August, too, would have seen considerable activity since 16 applications for approval were listed in the agenda of the meeting held on the 10th. The decisions are yet to be approved by new Minister for Environment and Forests Jayanthi Natarajan. However, it is the third factor, the incipient introduction of the Biotech Regulatory Authority of India (BRAI) Bill in the Lok Sabha that has charged up the campaign by Rao and FBAE. Rao’s crusade to clear the “misconceptions” about the safety of biotech crops has picked up in recent weeks. He has roped in selected farmers to call for the expeditious clearance of the Bill and the setting up of BRAI, which will replace GEAC (see ‘In the wrong ministry?’). According to a press note issued after the mid-August meeting in Mumbai, Rao alleged that vested interests are misleading the public, media and policy makers, and that this is dangerous. “Biotech crops undergo rigorous safety assessments following international and national guidelines and no verifiable cases of harm have occurred.” All of which will not take away from the fact that state NOCs will remain part of the process.
|‘States may not have the competence’
V RAM KAUNDINYA, chairperson of the Association of Biotech Led Enterprises–Agriculture Group (ABLE– AG), the industry lobby, is finding the going tough as government brings in a new level of biosafety assessment for GM crops. In an interview to Down To Earth, KAUNDINYA talks frankly about the industry’s view of states getting a role in regulation
ABLE-AG has been complaining about the delays in approvals
The first part is that the no objection certificate (NOC) by a state is not required by the law. What we are saying is once you introduce an element which is not as per the policy, you are introducing elements which are outside the control of everyone. The second part is, we are creating a Genetic Engineering Appraisal Committee (GEAC) in the states. It is becoming a second scrutiny.
So what is the problem?
We are not sure whether at the state level people have the necessary skills. It becomes more of a political decision than a scientific one. The delays are happening. NOCs have now come from two to three states. The other problem is some of the states have expressed their desire to be GM-free.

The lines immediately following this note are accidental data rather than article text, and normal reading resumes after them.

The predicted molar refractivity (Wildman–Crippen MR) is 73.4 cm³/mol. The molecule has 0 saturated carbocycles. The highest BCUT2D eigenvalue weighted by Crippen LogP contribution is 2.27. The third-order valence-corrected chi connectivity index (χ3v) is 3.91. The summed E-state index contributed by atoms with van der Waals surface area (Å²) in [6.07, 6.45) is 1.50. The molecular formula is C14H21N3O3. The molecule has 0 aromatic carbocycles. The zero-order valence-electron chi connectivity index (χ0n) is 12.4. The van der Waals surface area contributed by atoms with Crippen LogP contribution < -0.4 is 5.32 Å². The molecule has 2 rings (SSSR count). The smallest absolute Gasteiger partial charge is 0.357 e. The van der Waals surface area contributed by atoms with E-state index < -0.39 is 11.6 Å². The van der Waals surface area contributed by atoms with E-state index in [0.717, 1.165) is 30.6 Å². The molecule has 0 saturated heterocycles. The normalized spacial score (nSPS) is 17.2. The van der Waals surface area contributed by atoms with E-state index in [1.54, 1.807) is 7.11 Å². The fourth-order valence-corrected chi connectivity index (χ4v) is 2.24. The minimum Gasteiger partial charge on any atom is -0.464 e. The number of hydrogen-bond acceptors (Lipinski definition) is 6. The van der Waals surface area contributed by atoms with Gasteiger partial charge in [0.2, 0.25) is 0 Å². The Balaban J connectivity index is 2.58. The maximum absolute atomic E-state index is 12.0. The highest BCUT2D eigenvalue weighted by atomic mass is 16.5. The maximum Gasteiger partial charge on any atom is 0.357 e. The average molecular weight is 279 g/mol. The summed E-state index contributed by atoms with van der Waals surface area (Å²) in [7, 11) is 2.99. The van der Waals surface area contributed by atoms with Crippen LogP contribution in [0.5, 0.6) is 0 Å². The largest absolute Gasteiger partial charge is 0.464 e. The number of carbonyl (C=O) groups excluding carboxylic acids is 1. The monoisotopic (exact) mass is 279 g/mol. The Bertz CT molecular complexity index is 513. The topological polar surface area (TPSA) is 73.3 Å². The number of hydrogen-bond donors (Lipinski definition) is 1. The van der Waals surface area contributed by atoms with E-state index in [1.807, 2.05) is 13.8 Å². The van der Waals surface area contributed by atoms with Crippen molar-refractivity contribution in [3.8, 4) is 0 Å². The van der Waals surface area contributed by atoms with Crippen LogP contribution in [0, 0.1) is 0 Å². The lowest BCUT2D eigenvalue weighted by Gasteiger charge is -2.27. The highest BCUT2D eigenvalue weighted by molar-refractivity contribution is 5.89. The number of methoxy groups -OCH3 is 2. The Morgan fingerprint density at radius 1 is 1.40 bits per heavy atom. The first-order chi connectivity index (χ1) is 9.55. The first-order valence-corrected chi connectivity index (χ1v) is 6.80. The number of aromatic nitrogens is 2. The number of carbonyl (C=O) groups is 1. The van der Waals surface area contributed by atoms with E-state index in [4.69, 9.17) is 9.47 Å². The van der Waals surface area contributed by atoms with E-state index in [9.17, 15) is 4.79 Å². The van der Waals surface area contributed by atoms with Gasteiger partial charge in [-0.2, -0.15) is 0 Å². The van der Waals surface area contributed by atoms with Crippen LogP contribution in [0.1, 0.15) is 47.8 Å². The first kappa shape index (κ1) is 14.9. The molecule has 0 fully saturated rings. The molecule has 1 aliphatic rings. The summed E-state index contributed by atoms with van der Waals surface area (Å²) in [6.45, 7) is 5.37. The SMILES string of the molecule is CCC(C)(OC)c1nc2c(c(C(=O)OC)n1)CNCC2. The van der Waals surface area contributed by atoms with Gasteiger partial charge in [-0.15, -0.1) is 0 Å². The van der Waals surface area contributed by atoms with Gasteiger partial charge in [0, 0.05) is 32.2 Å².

Are you saying it is not going to be easy for industry?
The procedure now is that each state has to give an NOC for each trial. It is a humongous task because there are 100 trials happening all put together. The state needs a team that should have time to go through the applications and decide whether to give permission. We believe kharif 2011 is gone and there were no trials.
What is causing the delay?
States want to look at the details—of the trait, its characteristics and the crop in which it will be introduced. Basically they want to go through the data which we submit to GEAC. It is a sort of duplication. But in some matters they may not have the competency to do that. They may have scientists from agricultural universities who can check some aspects but not all. This is a delay barrier rather than a value-added feature.
What is the reason for this new rule? Is it because of anti-GM activism?
Apparently it is a decision due to objections raised by Bihar Chief Minister Nitish Kumar, followed by states like Kerala saying they do not want GM. It could be an opposition to a particular country or to a particular company.
Is this the result of an anti-MNC campaign?
We need more communication about what biotechnology is, what its benefits are. A lot of information is floating around in the media which is not right. Right now 50 event selection trials are going on in more than 10 crops. Most of these trials, 50 per cent, are by public institutions. There are many Indian companies working on this. This logjam is hurting Indian companies more than MNCs which have the capacity to withstand the delays.
You said something about trying to meet Nitish Kumar?
We have to find a convenient time to meet him. We have met officers, we have briefed them. But everybody says it Is a political decision so industry has to meet him.
Have you sought scrapping of the NOC rule?
We have represented to all the three ministries—agriculture, environment and science and technology. We have not had any success so far.